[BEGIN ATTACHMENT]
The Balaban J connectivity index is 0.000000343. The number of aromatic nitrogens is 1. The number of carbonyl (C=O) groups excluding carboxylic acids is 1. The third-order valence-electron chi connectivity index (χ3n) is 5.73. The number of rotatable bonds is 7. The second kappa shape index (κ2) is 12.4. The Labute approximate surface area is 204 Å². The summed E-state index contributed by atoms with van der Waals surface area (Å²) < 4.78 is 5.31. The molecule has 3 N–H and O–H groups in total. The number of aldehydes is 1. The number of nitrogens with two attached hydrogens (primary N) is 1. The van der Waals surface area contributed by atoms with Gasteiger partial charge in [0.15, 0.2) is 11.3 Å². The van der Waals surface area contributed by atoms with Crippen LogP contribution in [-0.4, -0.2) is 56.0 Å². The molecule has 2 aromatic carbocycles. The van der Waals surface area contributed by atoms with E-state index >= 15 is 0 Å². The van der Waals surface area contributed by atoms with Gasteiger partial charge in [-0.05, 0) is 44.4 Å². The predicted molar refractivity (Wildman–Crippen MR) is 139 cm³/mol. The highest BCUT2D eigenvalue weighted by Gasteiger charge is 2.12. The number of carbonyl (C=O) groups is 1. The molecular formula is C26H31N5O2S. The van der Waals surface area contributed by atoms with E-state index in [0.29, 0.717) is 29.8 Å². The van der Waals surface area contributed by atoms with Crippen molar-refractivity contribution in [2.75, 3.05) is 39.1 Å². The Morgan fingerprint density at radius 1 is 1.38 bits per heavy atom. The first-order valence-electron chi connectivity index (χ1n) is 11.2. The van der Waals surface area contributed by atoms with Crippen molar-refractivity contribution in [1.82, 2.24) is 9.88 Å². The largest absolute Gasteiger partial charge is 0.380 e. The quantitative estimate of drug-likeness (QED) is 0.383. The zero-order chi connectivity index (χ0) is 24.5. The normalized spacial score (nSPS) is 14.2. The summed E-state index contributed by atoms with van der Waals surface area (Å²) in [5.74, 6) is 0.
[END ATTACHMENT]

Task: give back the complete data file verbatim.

The Balaban J connectivity index is 0.000000343. The number of aromatic nitrogens is 1. The number of carbonyl (C=O) groups excluding carboxylic acids is 1. The third-order valence-electron chi connectivity index (χ3n) is 5.73. The number of rotatable bonds is 7. The second kappa shape index (κ2) is 12.4. The Labute approximate surface area is 204 Å². The summed E-state index contributed by atoms with van der Waals surface area (Å²) < 4.78 is 5.31. The molecule has 3 N–H and O–H groups in total. The number of aldehydes is 1. The number of nitrogens with two attached hydrogens (primary N) is 1. The van der Waals surface area contributed by atoms with Gasteiger partial charge in [0.15, 0.2) is 11.3 Å². The van der Waals surface area contributed by atoms with Crippen LogP contribution in [-0.4, -0.2) is 56.0 Å². The molecule has 2 aromatic carbocycles. The van der Waals surface area contributed by atoms with E-state index >= 15 is 0 Å². The van der Waals surface area contributed by atoms with Gasteiger partial charge in [-0.05, 0) is 44.4 Å². The predicted molar refractivity (Wildman–Crippen MR) is 139 cm³/mol. The highest BCUT2D eigenvalue weighted by Gasteiger charge is 2.12. The number of carbonyl (C=O) groups is 1. The molecular formula is C26H31N5O2S. The van der Waals surface area contributed by atoms with E-state index in [0.29, 0.717) is 29.8 Å². The van der Waals surface area contributed by atoms with Crippen molar-refractivity contribution in [2.75, 3.05) is 39.1 Å². The Morgan fingerprint density at radius 1 is 1.38 bits per heavy atom. The first-order valence-electron chi connectivity index (χ1n) is 11.2. The van der Waals surface area contributed by atoms with Crippen molar-refractivity contribution in [1.82, 2.24) is 9.88 Å². The largest absolute Gasteiger partial charge is 0.380 e. The quantitative estimate of drug-likeness (QED) is 0.383. The zero-order chi connectivity index (χ0) is 24.5. The normalized spacial score (nSPS) is 14.2. The summed E-state index contributed by atoms with van der Waals surface area (Å²) in [5.74, 6) is 0.